Why Small Businesses Thrive with Workplace Safety Programs

An office worker sitting at her desk on her computer next to her hard hat. She is following workplace safety guidelines.
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Workplace safety is an area of HR that we regularly find our small business clients don’t have their arms around.  With everything it takes to run a business and to hire good employees and pay them properly, something has to fall by the wayside, and often, that something ends up being safety.

Some industries have obvious safety hazards, such as construction, mining, and manufacturing. But all workplaces, including offices, stores, and restaurants, have hazards.

Employers of all sizes are obligated by the Occupational Safety and Health Act (OSHA) to provide a safe workplace.  Therefore, depending on the industry you’re in, safety may not be the most critical part of your HR program, but it has to at least be part of it.

But, ultimately, having a safety program isn’t just about complying with the law.  It’s about treating people well and demonstrating to your team that you’ve got their best interest in mind.  It’s one of many things that can set you apart as an employer of choice.

Let’s get started putting together your safety program today!

What’s in it for me?

In case you need some more motivation to implement a safety program, here are a handful of reasons it’s a good idea:

  • Engages employees in sharing the responsibility to keep the workplace safe
  • Increases profits by reducing injuries, resulting in more uptime, and therefore, productivity
  • Improves morale by demonstrating to employees that the organization cares about their welfare
  • Reduces the risks of fines by ensuring compliance with federal and state regulations
  • Limits claim-related increases to workers’ compensation insurance premiums

Employer Obligations

OSHA is the federal law that regulates workplace safety.  Some states have acts of their own, such as MIOSHA here in Michigan.

Employers are responsible for complying with standards, rules, and regulations of the Acts.  Below are a few examples of those responsibilities:

  • Maintain plant and equipment to ensure they’re safe
  • Warn employees of hazards
  • Establish safety procedures, and train employees on them
  • Post the OSHA notice of employee rights and responsibilities
  • Keep records of injury (some employers are exempt from this requirement)
  • Report fatalities and certain serious injuries in a timely manner
  • Post citations and correct issues
  • Pay for personal protective equipment for employees when required by MIOSHA standard
  • Etc.

A Step-by-Step Approach

Putting any new HR program in place can be overwhelming.  Consider implementing a safety program in phases to keep it manageable.

  • Start with the basics

Ensure you have the required postings hung in your facility.  Review your workers’ compensation policy to ensure it’s current.  Identify an occupational health facility.  Create a safety policy that tells employees how to report and get medical attention for injuries.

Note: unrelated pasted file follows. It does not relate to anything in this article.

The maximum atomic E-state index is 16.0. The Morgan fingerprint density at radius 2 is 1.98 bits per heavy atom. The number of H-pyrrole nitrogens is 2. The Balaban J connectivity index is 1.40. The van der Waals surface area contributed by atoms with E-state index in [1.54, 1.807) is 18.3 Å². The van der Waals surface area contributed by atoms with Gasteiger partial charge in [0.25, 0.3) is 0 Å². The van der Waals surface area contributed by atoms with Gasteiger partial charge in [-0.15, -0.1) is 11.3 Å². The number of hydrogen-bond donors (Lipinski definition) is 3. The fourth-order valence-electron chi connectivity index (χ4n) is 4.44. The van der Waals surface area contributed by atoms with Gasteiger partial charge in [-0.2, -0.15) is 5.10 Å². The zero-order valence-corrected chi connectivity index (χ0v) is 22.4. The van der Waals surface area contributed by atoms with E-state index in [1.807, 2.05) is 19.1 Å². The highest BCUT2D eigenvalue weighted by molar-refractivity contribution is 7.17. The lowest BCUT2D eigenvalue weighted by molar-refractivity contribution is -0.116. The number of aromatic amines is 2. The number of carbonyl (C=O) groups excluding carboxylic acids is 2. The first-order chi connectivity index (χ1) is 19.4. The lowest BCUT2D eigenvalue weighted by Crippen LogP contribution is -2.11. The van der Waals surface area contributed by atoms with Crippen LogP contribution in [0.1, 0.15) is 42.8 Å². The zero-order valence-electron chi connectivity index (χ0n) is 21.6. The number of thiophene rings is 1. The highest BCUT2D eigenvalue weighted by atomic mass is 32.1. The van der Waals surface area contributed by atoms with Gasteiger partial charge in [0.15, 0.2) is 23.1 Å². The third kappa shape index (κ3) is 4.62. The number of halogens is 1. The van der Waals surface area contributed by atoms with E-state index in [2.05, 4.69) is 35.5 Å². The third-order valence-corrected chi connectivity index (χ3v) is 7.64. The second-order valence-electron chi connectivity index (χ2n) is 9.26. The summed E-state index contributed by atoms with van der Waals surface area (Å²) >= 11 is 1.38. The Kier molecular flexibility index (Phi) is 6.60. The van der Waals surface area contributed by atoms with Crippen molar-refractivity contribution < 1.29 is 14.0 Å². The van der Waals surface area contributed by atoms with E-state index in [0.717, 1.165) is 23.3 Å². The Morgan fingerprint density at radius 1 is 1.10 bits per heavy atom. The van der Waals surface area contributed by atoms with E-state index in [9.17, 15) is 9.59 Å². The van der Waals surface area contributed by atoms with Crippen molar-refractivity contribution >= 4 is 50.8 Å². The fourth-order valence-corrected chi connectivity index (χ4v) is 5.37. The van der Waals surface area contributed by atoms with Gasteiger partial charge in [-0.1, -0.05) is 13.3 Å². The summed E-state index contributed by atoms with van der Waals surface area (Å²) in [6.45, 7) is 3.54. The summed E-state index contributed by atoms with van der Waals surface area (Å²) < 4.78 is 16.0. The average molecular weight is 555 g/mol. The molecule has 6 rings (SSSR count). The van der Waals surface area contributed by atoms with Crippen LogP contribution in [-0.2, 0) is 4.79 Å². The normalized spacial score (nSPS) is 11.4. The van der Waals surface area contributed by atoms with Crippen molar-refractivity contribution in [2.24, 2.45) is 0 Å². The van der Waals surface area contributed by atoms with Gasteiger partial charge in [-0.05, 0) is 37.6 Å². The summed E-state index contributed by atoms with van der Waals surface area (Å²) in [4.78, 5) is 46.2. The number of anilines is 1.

• Focus on education and training

Identify the categories of safety issues in your organization, such as trip and fall hazards, hazardous chemical exposure, personal protective equipment needed, etc.  Train all staff on workplace safety.  Make sure the person who will be dealing with workers’ compensation claims is trained on how to handle these situations in a way that properly follows legal standards and records instances properly.

  • Get more people involved

Once the basics and training are in place, consider expanding the program to engage a team of employees in on-going safety education and training and accident prevention.  Institute regular safety inspections to ensure the worksite is maintained over time.

Invest the Time

Getting a safety program up and running isn’t hard, but it does take time.  Carve out a few hours in the coming weeks to understand what your obligations are, as well as to begin to design a program that works for your organization.

By dealing with safety proactively, you’ll save time and money in the future, as well as avoid potentially life-changing injuries for your team.

What other ideas do you have on how small businesses can get started creating a safer workplace?  You can leave your answer in a comment below.

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If there are any topics that you’d like to read more about, please email me directly at jodi@people-mattershr.com.

We’d Love to Help

People Matters supports business owners and leaders in all areas of human resources management including the topic in this article: workplace safety.

HR is what we at People Matters love to do! We help our clients create great workplaces that engage employees and produce better business results.

Please give me a call at 517-925-8257 or visit our website at www.people-mattershr.com for more information.

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